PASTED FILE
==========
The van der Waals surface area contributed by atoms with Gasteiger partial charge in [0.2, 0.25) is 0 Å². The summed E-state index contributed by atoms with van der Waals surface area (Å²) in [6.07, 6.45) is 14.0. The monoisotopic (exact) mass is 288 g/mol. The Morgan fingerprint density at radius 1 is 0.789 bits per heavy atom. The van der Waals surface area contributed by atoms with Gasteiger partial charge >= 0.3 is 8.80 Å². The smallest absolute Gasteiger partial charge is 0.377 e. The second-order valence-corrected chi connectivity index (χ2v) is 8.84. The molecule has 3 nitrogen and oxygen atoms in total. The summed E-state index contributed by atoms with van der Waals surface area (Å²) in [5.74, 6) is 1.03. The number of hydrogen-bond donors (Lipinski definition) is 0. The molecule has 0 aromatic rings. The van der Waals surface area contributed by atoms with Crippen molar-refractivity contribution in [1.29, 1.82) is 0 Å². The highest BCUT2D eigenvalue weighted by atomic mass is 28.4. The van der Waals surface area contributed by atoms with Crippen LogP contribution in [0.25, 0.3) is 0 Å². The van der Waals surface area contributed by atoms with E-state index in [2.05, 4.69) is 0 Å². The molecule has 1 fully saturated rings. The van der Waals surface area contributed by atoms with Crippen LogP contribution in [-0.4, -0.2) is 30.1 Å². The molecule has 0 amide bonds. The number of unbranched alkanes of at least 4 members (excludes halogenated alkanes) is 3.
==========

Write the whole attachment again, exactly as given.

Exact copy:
The van der Waals surface area contributed by atoms with Gasteiger partial charge in [0.2, 0.25) is 0 Å². The summed E-state index contributed by atoms with van der Waals surface area (Å²) in [6.07, 6.45) is 14.0. The monoisotopic (exact) mass is 288 g/mol. The Morgan fingerprint density at radius 1 is 0.789 bits per heavy atom. The van der Waals surface area contributed by atoms with Gasteiger partial charge >= 0.3 is 8.80 Å². The smallest absolute Gasteiger partial charge is 0.377 e. The second-order valence-corrected chi connectivity index (χ2v) is 8.84. The molecule has 3 nitrogen and oxygen atoms in total. The summed E-state index contributed by atoms with van der Waals surface area (Å²) in [5.74, 6) is 1.03. The number of hydrogen-bond donors (Lipinski definition) is 0. The molecule has 0 aromatic rings. The van der Waals surface area contributed by atoms with Crippen molar-refractivity contribution in [1.29, 1.82) is 0 Å². The highest BCUT2D eigenvalue weighted by atomic mass is 28.4. The van der Waals surface area contributed by atoms with Crippen LogP contribution in [0.25, 0.3) is 0 Å². The van der Waals surface area contributed by atoms with E-state index in [2.05, 4.69) is 0 Å². The molecule has 1 fully saturated rings. The van der Waals surface area contributed by atoms with Crippen LogP contribution in [-0.4, -0.2) is 30.1 Å². The molecule has 0 amide bonds. The number of unbranched alkanes of at least 4 members (excludes halogenated alkanes) is 3.